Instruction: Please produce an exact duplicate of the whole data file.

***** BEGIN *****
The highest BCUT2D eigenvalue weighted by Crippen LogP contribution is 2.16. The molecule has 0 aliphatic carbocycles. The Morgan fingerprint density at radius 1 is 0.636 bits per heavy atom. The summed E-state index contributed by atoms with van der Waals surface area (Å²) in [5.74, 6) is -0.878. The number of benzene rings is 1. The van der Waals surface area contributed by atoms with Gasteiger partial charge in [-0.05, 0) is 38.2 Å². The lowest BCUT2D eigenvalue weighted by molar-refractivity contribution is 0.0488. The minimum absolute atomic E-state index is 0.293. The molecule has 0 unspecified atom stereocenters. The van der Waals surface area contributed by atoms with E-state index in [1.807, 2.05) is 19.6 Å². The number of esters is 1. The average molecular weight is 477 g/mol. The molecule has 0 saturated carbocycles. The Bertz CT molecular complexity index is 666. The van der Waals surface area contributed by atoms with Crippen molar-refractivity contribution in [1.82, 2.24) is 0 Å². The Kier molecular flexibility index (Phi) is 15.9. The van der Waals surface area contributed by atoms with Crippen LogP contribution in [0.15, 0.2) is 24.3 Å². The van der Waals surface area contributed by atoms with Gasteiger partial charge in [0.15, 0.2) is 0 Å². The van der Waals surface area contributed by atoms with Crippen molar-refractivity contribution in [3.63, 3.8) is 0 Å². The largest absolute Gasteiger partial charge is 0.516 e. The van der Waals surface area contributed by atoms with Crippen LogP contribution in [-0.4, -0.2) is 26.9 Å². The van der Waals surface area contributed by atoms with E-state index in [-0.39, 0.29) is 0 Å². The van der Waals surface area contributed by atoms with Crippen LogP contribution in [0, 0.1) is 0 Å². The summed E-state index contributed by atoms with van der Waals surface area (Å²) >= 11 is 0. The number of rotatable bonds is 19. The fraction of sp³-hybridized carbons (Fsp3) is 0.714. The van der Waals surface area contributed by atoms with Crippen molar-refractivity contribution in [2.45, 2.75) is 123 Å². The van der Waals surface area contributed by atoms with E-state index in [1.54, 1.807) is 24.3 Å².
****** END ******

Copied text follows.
The highest BCUT2D eigenvalue weighted by Crippen LogP contribution is 2.16. The molecule has 0 aliphatic carbocycles. The Morgan fingerprint density at radius 1 is 0.636 bits per heavy atom. The summed E-state index contributed by atoms with van der Waals surface area (Å²) in [5.74, 6) is -0.878. The number of benzene rings is 1. The van der Waals surface area contributed by atoms with Gasteiger partial charge in [-0.05, 0) is 38.2 Å². The lowest BCUT2D eigenvalue weighted by molar-refractivity contribution is 0.0488. The minimum absolute atomic E-state index is 0.293. The molecule has 0 unspecified atom stereocenters. The van der Waals surface area contributed by atoms with E-state index in [1.807, 2.05) is 19.6 Å². The number of esters is 1. The average molecular weight is 477 g/mol. The molecule has 0 saturated carbocycles. The Bertz CT molecular complexity index is 666. The van der Waals surface area contributed by atoms with Crippen molar-refractivity contribution in [1.82, 2.24) is 0 Å². The Kier molecular flexibility index (Phi) is 15.9. The van der Waals surface area contributed by atoms with Crippen LogP contribution in [0.15, 0.2) is 24.3 Å². The van der Waals surface area contributed by atoms with Gasteiger partial charge in [0.15, 0.2) is 0 Å². The van der Waals surface area contributed by atoms with Crippen molar-refractivity contribution in [3.63, 3.8) is 0 Å². The largest absolute Gasteiger partial charge is 0.516 e. The van der Waals surface area contributed by atoms with Crippen LogP contribution in [-0.4, -0.2) is 26.9 Å². The van der Waals surface area contributed by atoms with E-state index in [-0.39, 0.29) is 0 Å². The van der Waals surface area contributed by atoms with Crippen LogP contribution in [0, 0.1) is 0 Å². The summed E-state index contributed by atoms with van der Waals surface area (Å²) >= 11 is 0. The number of rotatable bonds is 19. The fraction of sp³-hybridized carbons (Fsp3) is 0.714. The van der Waals surface area contributed by atoms with Crippen molar-refractivity contribution in [2.45, 2.75) is 123 Å². The van der Waals surface area contributed by atoms with E-state index in [1.54, 1.807) is 24.3 Å².